RCMP warns they can’t meet gov’s goal for all-electric fleet by 2030
RCMP warns they can’t meet gov’s goal for all-electric fleet by 2030

Despite the federal government’s plan to replace the entire RCMP fleet with zero-emission vehicles by 2035, the national police force warns that it won’t be possible to “Green the fleet” with the currently available technology.

According to the Liberal’s “Greening Government Strategy,”  they plan to replace half of the RCMP’s national safety and security light-duty fleet with ZEVs by 2030 and 100% of the vehicles by 2035.

Two ZEV vehicles have been tested by the RCMP since January this year: one in British Columbia’s West Shore detachment and one in Ontario’s Rideau Hall Response Unit.

Despite their reported popularity, the RCMP is concerned about the vehicles dying on a call to service. They don’t know for sure what effect driving the EVs at high speeds for sustained periods will have.

In a report on the RCMP website, Constable Mark Hall at the B.C. location said battery charge has not been an issue in the city.

“Charging has been easy; we drive in and plug it in,” says Constable Mark Hall. “The lowest an officer got the battery to was about 56%. It’s nice not to worry about refuelling on the road.”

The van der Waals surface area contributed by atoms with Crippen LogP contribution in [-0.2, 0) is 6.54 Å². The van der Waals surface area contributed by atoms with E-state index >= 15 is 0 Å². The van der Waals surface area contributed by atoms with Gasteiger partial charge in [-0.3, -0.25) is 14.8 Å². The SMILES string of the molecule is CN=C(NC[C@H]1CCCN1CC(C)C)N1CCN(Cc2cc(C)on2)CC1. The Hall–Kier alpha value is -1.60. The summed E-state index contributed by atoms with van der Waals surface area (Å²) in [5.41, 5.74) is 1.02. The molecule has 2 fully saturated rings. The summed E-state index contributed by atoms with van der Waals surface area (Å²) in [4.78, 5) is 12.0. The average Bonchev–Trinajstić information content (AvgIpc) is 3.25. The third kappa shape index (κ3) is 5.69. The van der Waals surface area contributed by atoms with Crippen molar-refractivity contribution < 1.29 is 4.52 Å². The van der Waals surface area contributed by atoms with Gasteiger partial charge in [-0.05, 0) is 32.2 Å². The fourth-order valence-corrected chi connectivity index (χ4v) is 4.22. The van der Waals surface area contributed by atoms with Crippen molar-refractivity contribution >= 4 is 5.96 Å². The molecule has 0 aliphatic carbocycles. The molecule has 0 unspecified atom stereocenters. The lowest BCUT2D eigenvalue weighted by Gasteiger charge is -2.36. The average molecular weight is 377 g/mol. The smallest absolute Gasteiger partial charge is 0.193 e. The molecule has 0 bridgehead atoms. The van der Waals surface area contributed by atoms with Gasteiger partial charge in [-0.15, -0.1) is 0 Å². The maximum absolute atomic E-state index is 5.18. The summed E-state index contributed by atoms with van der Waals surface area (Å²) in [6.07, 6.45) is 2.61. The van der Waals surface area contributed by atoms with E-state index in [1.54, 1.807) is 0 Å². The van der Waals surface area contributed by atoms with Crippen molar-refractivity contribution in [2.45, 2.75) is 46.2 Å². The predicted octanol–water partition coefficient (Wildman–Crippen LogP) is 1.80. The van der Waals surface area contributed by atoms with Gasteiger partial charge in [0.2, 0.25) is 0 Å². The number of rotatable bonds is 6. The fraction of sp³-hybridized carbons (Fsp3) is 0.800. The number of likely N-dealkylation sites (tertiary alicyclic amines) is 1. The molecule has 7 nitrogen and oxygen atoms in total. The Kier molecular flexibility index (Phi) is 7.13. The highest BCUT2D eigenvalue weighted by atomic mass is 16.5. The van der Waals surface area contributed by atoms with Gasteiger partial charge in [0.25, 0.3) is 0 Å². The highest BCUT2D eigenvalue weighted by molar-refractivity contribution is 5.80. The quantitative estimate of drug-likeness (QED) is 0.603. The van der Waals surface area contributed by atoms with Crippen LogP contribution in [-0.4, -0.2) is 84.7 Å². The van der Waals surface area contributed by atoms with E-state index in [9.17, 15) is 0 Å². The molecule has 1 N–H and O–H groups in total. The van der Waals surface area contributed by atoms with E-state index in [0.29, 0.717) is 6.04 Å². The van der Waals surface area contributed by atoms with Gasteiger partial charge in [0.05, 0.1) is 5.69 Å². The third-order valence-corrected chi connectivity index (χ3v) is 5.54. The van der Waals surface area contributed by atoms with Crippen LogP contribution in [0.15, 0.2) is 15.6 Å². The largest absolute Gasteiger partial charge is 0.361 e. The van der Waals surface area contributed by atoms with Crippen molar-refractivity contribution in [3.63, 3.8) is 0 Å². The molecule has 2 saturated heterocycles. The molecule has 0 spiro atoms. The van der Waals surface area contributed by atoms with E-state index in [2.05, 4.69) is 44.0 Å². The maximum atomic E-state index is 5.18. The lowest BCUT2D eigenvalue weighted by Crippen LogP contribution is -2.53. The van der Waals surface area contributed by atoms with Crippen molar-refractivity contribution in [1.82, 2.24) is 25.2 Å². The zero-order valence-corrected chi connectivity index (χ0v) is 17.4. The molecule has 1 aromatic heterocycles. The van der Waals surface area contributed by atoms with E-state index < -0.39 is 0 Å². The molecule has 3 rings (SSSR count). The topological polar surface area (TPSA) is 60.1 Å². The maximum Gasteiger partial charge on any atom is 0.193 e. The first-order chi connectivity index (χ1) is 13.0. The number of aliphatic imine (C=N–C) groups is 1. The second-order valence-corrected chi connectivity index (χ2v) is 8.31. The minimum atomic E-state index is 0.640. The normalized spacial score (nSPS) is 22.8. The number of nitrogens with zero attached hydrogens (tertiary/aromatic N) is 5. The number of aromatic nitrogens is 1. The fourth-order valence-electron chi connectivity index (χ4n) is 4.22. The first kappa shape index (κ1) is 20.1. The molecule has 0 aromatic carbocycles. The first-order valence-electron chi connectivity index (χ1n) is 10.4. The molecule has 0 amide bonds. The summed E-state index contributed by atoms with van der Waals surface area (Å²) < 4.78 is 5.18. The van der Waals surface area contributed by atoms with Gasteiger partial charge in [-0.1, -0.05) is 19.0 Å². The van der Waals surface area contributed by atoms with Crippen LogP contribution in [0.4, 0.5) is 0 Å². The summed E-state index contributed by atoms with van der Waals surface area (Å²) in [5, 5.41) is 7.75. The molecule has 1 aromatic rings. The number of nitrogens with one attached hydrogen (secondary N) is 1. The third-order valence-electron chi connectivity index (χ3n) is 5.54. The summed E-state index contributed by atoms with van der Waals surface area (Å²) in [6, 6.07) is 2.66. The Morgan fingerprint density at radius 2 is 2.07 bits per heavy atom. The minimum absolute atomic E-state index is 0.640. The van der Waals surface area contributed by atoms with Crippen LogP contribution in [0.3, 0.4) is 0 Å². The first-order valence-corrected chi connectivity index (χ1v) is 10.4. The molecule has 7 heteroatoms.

Many of the areas that the RCMP operates in are rural and remote, especially those without policing districts.

Issues EVs may arise in rural and remote areas where the RCMP operates. They warned that vehicles may be inoperable in regions with limited charging infrastructure and strained power grids.

If a vehicle can’t sustain charge in one of these areas, it could spell disaster for those communities.

“The team is still exploring charging systems to ensure proper infrastructure is in place to support detachments and collecting data on vehicles operating in northern and remote locations to evaluate the challenges those areas encounter and ensure ZEV suitability,” the report said.

In it, Andres Casimiri, the manager of the RCMP’s National Fleet Program, said one challenge is that retailers are not making the vehicles operational for police use.

“We had to buy retail vehicles and contract the upfitting to a vendor,” he said.

According to the report, the two Teslas being tested in Ottawa and B.C. were fitted with policing equipment, such as radios and sirens. This involved gutting the inside and adding the equipment internally.

The fitting process took nine months before the vehicles were operational for duty.

One officer told the CBC in an interview that they can’t replace all of their vehicles with EVs as of now, because the technology will not be able to keep up with what is demanded of the police force.

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